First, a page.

"Transmit me as soon as possible a List of such Officers of your Departmt as it will be absolutely necessary to retain for the Troops which remain in service, and to acquaint the rest that their services are no longer necessary.
A great moment in American history
While General Cornwallis’ surrender at Yorktown on October 17, 1781 was decisive, it did not end the Revolutionary War. The British government had to receive word of the surrender and accept the meaning of the result, which took a number of months. By early 1782 the...
A great moment in American history
While General Cornwallis’ surrender at Yorktown on October 17, 1781 was decisive, it did not end the Revolutionary War. The British government had to receive word of the surrender and accept the meaning of the result, which took a number of months. By early 1782 the British Army began withdrawing some troops from America, and Loyalists started fleeing to Canada. Peace talks in Paris began in April between Richard Oswald representing Great Britain and the American Peace Commissioners Benjamin Franklin, John Jay, and John Adams. Negotiations were far along when the last battle of the Revolution was fought on November 10. The American negotiators were joined by Henry Laurens just after that, and the preliminary articles of peace were agreed upon and signed on November 30, 1782. They recognized American independence and established borders for the new nation.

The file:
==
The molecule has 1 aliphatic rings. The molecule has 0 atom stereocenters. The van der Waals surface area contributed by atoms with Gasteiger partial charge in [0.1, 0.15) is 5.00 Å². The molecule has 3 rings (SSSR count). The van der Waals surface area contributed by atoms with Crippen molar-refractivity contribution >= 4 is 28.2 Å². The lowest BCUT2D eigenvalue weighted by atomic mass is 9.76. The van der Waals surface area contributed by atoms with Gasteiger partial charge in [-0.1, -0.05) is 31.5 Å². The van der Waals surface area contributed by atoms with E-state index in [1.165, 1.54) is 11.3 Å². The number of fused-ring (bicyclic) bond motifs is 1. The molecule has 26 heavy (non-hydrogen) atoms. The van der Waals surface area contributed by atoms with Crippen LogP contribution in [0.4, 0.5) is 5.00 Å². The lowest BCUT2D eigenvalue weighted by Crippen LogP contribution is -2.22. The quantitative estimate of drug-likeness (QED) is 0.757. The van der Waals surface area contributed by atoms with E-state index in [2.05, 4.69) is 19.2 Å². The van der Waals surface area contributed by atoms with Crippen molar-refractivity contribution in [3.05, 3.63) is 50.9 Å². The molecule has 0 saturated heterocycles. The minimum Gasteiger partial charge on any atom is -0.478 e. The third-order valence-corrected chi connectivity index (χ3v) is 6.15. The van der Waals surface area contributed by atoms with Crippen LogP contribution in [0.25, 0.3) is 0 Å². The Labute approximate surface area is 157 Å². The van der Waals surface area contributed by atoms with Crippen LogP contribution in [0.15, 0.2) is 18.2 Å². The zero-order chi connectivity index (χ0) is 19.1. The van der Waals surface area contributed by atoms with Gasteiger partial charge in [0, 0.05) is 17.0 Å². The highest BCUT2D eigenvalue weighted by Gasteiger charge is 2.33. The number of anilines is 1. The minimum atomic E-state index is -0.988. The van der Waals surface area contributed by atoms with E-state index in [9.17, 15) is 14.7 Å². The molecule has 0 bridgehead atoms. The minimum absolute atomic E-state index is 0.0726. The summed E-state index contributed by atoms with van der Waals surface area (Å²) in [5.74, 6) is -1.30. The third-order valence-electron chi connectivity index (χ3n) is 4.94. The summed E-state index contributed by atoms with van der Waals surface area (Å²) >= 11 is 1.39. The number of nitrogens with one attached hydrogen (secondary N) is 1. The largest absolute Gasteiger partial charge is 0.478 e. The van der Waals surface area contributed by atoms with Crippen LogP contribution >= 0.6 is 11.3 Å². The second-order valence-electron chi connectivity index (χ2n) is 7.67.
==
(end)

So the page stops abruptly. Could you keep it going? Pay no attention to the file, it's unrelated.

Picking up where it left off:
On February 4, 1783, Great Britain announced a cessation of hostilities. The Continental Congress waited until word of the fact crossed the Atlantic and followed suit on April 11; this ended the fighting from the American point of view. At the end of May Congress passed a resolution to furlough the Continental Army, and with men already leaving, on June 13 Washington gave the military order for the Continental Army to be furloughed. As “A Brief History of the Continental Army” states, the bulk of the army “simply faded away during the first half of June.” It continues, “In mid-November after the receipt of unquestionable confirmation of the final treaty with Great Britain being signed, these [remaining] men were discharged.”
The American Revolution officially ended with the signing of the Treaty of Paris on September 3, 1783, and on November 1 the Pennsylvania Packet newspaper reported the recent arrival of the exciting news that the “definitive treaty” had been signed. Anticipating this, on October 18, Congress proclaimed the discharge of men enlisted for the war, and to permit officers on furlough to retire from service. Eleven days later it supplemented that proclamation with an order to discharge the army as of November 4, 1783, specifically mentioning troops from Pennsylvania south. However, troops north of Pennsylvania seem to have been affected as well, as histories cite November 4 as the date the army (and not merely just part of it) was ordered to be disbanded, and Washington took this as the occasion to bid the entire army his personal and emotional farewell. On November 2, Washington’s “Farewell Order” was read to the troops. In it he stated “…it only remains for the Commander in Chief to address himself once more, and that for the last time, to the Armies of the United States (however widely dispersed the Individuals who composed them may be) and to bid them an affectionate, a long farewell.”